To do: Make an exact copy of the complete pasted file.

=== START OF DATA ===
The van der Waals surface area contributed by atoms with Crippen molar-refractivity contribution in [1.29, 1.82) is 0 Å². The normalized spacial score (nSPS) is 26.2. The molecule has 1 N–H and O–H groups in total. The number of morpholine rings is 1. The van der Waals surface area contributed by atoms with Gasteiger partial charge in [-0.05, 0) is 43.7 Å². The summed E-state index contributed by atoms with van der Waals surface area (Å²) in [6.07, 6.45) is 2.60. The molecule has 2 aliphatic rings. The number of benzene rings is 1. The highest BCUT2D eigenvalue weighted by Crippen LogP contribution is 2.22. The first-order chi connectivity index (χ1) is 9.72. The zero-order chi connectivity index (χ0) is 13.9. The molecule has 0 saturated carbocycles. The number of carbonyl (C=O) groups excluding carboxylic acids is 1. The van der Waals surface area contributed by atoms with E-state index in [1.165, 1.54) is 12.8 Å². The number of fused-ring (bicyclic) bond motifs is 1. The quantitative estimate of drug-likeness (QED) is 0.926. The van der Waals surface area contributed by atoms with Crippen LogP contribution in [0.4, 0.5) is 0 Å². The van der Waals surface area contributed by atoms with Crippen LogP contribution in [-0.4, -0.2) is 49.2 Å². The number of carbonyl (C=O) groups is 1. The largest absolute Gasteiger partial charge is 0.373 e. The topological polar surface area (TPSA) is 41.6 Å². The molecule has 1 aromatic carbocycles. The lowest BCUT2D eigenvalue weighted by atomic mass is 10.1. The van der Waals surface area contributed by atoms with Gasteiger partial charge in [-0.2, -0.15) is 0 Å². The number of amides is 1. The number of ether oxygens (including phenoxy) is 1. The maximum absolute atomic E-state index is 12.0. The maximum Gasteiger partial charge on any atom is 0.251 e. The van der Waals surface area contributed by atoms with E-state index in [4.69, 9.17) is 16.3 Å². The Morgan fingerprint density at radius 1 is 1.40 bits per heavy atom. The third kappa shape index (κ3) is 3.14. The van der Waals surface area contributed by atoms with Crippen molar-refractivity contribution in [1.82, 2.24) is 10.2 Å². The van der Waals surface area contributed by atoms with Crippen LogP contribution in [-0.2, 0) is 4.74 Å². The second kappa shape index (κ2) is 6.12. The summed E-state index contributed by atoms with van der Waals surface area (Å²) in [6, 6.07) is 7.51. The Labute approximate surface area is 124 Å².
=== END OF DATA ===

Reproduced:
The van der Waals surface area contributed by atoms with Crippen molar-refractivity contribution in [1.29, 1.82) is 0 Å². The normalized spacial score (nSPS) is 26.2. The molecule has 1 N–H and O–H groups in total. The number of morpholine rings is 1. The van der Waals surface area contributed by atoms with Gasteiger partial charge in [-0.05, 0) is 43.7 Å². The summed E-state index contributed by atoms with van der Waals surface area (Å²) in [6.07, 6.45) is 2.60. The molecule has 2 aliphatic rings. The number of benzene rings is 1. The highest BCUT2D eigenvalue weighted by Crippen LogP contribution is 2.22. The first-order chi connectivity index (χ1) is 9.72. The zero-order chi connectivity index (χ0) is 13.9. The molecule has 0 saturated carbocycles. The number of carbonyl (C=O) groups excluding carboxylic acids is 1. The van der Waals surface area contributed by atoms with E-state index in [1.165, 1.54) is 12.8 Å². The number of fused-ring (bicyclic) bond motifs is 1. The quantitative estimate of drug-likeness (QED) is 0.926. The van der Waals surface area contributed by atoms with Crippen LogP contribution in [0.4, 0.5) is 0 Å². The van der Waals surface area contributed by atoms with Crippen LogP contribution in [-0.4, -0.2) is 49.2 Å². The number of carbonyl (C=O) groups is 1. The largest absolute Gasteiger partial charge is 0.373 e. The topological polar surface area (TPSA) is 41.6 Å². The molecule has 1 aromatic carbocycles. The lowest BCUT2D eigenvalue weighted by atomic mass is 10.1. The van der Waals surface area contributed by atoms with Gasteiger partial charge in [-0.2, -0.15) is 0 Å². The number of amides is 1. The number of ether oxygens (including phenoxy) is 1. The maximum absolute atomic E-state index is 12.0. The maximum Gasteiger partial charge on any atom is 0.251 e. The van der Waals surface area contributed by atoms with E-state index in [4.69, 9.17) is 16.3 Å². The Morgan fingerprint density at radius 1 is 1.40 bits per heavy atom. The third kappa shape index (κ3) is 3.14. The van der Waals surface area contributed by atoms with Crippen molar-refractivity contribution in [1.82, 2.24) is 10.2 Å². The van der Waals surface area contributed by atoms with Crippen LogP contribution in [-0.2, 0) is 4.74 Å². The second kappa shape index (κ2) is 6.12. The summed E-state index contributed by atoms with van der Waals surface area (Å²) in [6, 6.07) is 7.51. The Labute approximate surface area is 124 Å².